Funding cuts have made it harder for local charities to collaborate at a time when doing so is becoming more important for their survival, according to the umbrella body Navca.
Neil Cleeveley, director of policy and communications at Navca, told Third Sector the current funding environment had increased the need for collaboration among charities, something the "smartest organisations" always saw as necessary to make funding go further.
"Helping local groups work together to increase efficiency and maximise their impact is a fundamental role for Navca members," he said. "However, this work is coming under strain as our members have their budgets cut."
Cleeveley was responding to questions from Third Sector about growing numbers of charity forums being set up to discuss collaboration.
For example, Laura Irving, senior corporate and events fundraiser at Clatterbridge Cancer Research, said it was looking into setting up a forum for charities in the Merseyside and Cheshire area that would meet quarterly.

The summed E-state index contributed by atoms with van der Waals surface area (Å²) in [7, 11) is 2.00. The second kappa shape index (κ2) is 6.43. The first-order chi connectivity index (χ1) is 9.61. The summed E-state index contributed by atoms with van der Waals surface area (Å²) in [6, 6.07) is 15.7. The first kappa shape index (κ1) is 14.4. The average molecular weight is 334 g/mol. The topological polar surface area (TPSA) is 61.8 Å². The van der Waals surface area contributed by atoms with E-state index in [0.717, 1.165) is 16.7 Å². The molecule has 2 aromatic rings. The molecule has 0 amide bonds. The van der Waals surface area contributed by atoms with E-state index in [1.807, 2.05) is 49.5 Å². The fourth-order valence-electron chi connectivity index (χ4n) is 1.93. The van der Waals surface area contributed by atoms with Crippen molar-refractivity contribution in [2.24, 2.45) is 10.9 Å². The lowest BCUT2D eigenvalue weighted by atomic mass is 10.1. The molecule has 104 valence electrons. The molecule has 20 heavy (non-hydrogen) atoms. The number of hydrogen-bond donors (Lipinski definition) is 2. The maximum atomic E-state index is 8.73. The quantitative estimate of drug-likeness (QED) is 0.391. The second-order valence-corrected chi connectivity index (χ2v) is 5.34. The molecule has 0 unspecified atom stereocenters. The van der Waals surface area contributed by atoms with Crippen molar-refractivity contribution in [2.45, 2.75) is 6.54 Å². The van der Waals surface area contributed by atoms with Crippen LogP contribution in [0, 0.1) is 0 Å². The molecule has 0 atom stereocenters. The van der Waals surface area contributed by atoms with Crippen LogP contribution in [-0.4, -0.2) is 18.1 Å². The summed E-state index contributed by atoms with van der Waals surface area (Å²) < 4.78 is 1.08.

"Through this forum we can share ideas, discuss issues that affect us all and even start to work together," she said. She said she had noticed an "emerging trend of causes working together".
Peter Lewis, chief executive of the London Voluntary Service Council, said money should not be an issue when charities wanted to work together.
"If you can improve services for your beneficiaries by collaborating, you should do that irrespective of whether you have the money," he said.
Lewis said collaboration within the sector was not new but that more of it had been happening recently.
"This is because organisations are thinking more about their impact and how they can best deliver to their service users," he said. "And because of the cuts there’s a driver to work out if there’s a more efficient way of doing things.
Cath Lee, chief executive of the Small Charities Coalition, said she had heard anecdotal evidence of increasing collaboration in the sector. She said the most challenging part of working together was in fundraising.
"When it comes to money, the organisations have to be grown-up to collaborate," she said. "It’s clearly tricky, but they have to put the beneficiary first.
"If there’s going to be less money to go around, they are going to have to work together and perhaps bid for funds jointly."